Technology overarches most everything we do in life, and with the invention of the smartphone, we’re even more engrossed in technology—from the way we get our news or entertainment to the way we connect with our colleagues and peers.
Certain phone applications even help us count calories or remind us to take our medications.
Now, UC researchers in the department of family and community medicine have been awarded a $24,547 grant from the Ohio Colleges of Medicine Governmental Resource Center to study the effectiveness of mobile health devices for Medicaid recipients with severe mental illness.
Research Professor Charles Doarn and Research Assistant Professor Joshua Magee, PhD, will identify and evaluate the mobile applications available to this subgroup of patients to assess their feasibility and use, eventually hoping to gain funding for a larger study to determine which are most beneficial.
"Mobility in medicine is not a new or recent phenomenon; however, it has only been recently that the application and utilization of cellular phones and mobile devices has taken off and has provided a unique opportunity for health care and access to knowledge available at our fingertips,” says Doarn, who is the principal investigator on the study.
"Since we have experienced a worldwide adoption and integration of mobile phones in daily life, there has been a rapidly expanding market for applications in health, and research has already demonstrated the utility of mobile technology in psychiatry and psychology in the treatment of disease.”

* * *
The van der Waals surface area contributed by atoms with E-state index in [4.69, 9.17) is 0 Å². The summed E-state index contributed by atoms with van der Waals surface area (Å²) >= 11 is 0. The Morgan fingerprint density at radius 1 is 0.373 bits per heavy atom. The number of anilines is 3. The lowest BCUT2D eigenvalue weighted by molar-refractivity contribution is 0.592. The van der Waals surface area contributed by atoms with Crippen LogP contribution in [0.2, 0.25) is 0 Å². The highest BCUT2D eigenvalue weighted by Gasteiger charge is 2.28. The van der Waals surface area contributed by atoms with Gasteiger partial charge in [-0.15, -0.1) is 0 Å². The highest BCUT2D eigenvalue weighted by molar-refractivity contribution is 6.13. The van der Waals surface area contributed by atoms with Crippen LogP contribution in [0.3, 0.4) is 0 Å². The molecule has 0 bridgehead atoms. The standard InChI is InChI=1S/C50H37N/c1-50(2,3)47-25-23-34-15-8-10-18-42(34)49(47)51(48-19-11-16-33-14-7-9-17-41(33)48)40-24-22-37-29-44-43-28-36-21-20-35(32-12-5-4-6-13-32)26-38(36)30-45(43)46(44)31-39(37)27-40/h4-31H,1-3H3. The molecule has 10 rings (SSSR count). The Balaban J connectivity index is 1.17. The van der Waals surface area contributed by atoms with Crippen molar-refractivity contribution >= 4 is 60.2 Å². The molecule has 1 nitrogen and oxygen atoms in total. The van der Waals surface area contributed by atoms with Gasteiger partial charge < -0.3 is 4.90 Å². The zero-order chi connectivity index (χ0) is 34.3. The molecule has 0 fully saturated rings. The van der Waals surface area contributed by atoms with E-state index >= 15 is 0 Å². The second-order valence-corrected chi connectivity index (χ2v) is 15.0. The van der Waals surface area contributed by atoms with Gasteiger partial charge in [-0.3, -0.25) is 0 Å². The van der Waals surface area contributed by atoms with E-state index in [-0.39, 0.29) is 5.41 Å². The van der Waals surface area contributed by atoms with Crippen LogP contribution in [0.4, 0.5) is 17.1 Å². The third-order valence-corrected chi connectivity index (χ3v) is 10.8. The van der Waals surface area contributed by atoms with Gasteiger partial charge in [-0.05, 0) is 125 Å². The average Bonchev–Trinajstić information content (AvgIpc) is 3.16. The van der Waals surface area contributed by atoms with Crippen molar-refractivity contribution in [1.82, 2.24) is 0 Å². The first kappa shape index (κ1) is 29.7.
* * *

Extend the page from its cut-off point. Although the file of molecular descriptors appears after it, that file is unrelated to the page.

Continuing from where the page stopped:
He continues that a current assessment has shown that there may be more than 4,000 applications for mental health for use on the iPhone and that Google searches of key terms like "telemental health and cell phones’’ yield over 16,000 results.
"It is clear that a significant effort is underway to develop, adapt, adopt and integrate simple tools in a cost-effective manner for the entire continuum of health care, and mobile health adds value to mental health patients as these tools translate services to patients’ everyday lives in appealing, accessible and personalized ways, regardless of their location,” he says. "In this study, we hope to find which tools work best and determine the cost-effectiveness of their use with hopes of better managing their illness and saving the health care system money.”
Doarn says his team will review databases of current applications throughout the state of Ohio and existing scientific literature to find out what does and does not work for patients. He says the report will even be as detailed to determine which tools are being used in specific counties to determine what is beneficial—and cost-effective in terms of lost productivity and unnecessary travel costs—for different populations within the state.
"After collecting this data, we will discuss various platforms and how they can be integrated into other public health concerns so that communities across all 88 counties in Ohio are involved and collaborating,” he says. "This is just one piece in the whole telemedicine spectrum, and we need to think about the way medicine will change with these smart systems.”